Friday, November 28th in the early morning hours, she indicated to her parents that she felt like she was going to get sick. It was at that point that she indicated she was having trouble seeing. Her parents took her to the ER and were told that because her potassium and blood pressure were through the roof and a blood panel revealed her to be in kidney failure, she would need to be life flighted to the University of Michigan's CS Mott Children's Hospital.
It was decided to immedia
tely put Cassie on dialysis. In the process of preparation and inserting the required catheters, one of the guide wires was not properly removed and this caused the wire to slip into her blood vessel. Unfortunately, this required an unexpected surgery to remove the wire which delayed efforts to stabilize her blood pressure and put Cassie on dialysis. The intent was to allow the dialysis to help clean up her kidneys so that a biopsy could be taken to figure out the origin of the failure.
Unfortunately, on Sunday, December 30th, after 3 days of dialysis, doctors concluded that Cassie's kidneys are only at 3% of productivity and they will not be able to be repaired enough to function on their own, nor are they strong enough to withstand a biopsy.
Cassie WILL NEED a transplant.
While we are all very eager to find out what we need to do to line up potential donors, it is essential that we figure out what the cause of the kidney failure is in order to insure that Cassie's system will not re-attack the transplant.
On December 2, doctors received positive blood test results that indicated the presence of ANCA (Anti-neutrophil cytoplasmic antibodies). The mere presence of these antibodies are indicative of several different possible disorders, but her nephrologists have narrowed it down to one of two possible disorders: Wegener's granulomatosis (AKA granulomatosis with polyangiitis ) or Microscopic polyangitis. They have ordered blood tests that can rule out or allow them to make a diagnosis of one of the two, but THERE ARE other disorders that are possible with the presence of these antibodies in the event that both are ruled out. They key is that this is most likely the origin of the kidney failure, therefore may be the key to being able to diagnose Cassie and then move on to finding a donor.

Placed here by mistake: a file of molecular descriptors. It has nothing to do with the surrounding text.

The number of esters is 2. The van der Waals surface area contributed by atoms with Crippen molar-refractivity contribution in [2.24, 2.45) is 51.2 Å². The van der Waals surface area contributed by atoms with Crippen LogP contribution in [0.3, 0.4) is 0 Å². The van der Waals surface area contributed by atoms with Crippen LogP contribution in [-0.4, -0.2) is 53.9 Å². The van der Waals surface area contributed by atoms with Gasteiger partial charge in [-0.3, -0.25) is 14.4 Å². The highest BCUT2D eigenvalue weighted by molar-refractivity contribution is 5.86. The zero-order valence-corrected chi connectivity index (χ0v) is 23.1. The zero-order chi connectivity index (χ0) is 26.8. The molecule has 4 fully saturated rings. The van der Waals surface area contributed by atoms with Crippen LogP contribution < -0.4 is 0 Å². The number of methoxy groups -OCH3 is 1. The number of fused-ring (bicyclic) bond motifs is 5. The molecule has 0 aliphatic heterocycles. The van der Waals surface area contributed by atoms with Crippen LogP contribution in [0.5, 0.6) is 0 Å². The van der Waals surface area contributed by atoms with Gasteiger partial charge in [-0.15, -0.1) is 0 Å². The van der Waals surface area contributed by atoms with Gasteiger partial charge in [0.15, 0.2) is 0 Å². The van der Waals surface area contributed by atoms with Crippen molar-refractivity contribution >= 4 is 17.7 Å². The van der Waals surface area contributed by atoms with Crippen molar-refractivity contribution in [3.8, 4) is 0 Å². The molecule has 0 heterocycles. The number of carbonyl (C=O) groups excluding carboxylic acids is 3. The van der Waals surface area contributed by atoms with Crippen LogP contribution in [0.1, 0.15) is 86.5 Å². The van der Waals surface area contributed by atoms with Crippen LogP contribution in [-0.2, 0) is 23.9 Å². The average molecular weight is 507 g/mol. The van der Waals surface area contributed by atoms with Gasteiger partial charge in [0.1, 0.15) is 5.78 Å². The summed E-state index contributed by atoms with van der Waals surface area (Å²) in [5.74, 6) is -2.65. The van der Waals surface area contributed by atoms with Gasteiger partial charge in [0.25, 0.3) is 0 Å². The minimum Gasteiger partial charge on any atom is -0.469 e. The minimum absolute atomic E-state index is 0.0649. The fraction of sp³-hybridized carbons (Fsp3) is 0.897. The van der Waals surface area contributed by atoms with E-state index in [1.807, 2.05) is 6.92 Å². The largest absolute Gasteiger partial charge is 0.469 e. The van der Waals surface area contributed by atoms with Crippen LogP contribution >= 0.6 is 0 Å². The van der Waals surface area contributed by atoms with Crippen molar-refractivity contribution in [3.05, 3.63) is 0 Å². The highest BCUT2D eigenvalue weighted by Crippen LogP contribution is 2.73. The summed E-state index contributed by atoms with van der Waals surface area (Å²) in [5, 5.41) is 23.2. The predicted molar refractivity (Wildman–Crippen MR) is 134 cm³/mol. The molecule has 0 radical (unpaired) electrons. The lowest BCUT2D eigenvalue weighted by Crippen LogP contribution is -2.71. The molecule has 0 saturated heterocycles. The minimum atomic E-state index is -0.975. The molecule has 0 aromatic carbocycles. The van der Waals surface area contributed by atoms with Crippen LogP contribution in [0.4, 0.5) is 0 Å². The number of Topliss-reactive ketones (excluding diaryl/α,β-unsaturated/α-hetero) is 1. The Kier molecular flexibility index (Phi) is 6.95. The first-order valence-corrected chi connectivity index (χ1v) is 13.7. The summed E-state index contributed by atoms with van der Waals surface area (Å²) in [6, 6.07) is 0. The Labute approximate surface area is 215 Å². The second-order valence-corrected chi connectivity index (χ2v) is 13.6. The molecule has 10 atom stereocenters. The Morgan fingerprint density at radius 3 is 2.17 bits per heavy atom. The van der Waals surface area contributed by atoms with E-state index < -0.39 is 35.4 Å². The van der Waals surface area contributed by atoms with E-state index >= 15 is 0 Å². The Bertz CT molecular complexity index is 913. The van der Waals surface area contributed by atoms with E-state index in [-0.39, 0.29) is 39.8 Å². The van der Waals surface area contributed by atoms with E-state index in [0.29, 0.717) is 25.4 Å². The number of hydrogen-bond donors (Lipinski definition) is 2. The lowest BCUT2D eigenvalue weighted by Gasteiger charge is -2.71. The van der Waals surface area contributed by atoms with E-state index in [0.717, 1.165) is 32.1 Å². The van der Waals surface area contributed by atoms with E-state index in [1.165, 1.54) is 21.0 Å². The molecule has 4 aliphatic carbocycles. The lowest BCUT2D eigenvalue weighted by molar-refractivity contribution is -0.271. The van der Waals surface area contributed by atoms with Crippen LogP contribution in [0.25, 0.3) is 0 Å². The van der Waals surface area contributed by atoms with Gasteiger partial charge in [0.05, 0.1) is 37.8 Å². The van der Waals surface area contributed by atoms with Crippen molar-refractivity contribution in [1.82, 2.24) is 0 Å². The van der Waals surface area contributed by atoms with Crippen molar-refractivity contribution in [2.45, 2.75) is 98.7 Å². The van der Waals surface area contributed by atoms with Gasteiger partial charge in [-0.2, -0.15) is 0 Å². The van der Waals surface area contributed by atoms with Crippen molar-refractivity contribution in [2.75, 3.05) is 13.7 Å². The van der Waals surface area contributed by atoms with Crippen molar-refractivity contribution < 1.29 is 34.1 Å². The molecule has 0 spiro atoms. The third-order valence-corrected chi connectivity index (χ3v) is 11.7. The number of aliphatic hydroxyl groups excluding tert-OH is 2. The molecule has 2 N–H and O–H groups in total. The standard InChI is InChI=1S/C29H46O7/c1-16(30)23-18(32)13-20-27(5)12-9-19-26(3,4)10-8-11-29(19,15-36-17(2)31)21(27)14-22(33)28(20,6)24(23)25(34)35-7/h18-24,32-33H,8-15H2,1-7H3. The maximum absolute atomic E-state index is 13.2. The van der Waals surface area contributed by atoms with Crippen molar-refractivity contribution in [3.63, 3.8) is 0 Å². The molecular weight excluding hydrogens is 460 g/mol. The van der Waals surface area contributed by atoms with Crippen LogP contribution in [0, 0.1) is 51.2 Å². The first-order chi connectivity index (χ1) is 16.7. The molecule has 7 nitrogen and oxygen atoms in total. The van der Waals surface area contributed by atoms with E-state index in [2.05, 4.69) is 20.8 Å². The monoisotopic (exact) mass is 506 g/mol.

Other keys findings are that the doctors have ruled out that it is hereditary, which as I am sure you understand was a relief to Cassie's parents because this isn't something they have to worry about in Cassie's siblings.
Where do we go from here? They will be inserting a permanent catheter tomorrow morning which will enable Cassie to have more mobility and is much more comfortable than the ones she has now.
While we pin down a diagnosis and continue dialysis, Cassie will remain at U of M until next week. Then, she will go home, however she will be returning to the hospital in Ann Arbor 3-4 times a week for 3 hours at a time for her dialysis. The goal is to get her systems stable again so that they can be ready to receive a transplant under the best conditions. This is expected to anywhere from 3-6 months.
The family will be constantly at the hospital and going back and forth between picking up the other siblings and attending dialysis appointments.
Between gas for transportation to and from the hospital, as well as quickly accruing medical costs, the family would appreciate anything you can do to help defray from these costs.
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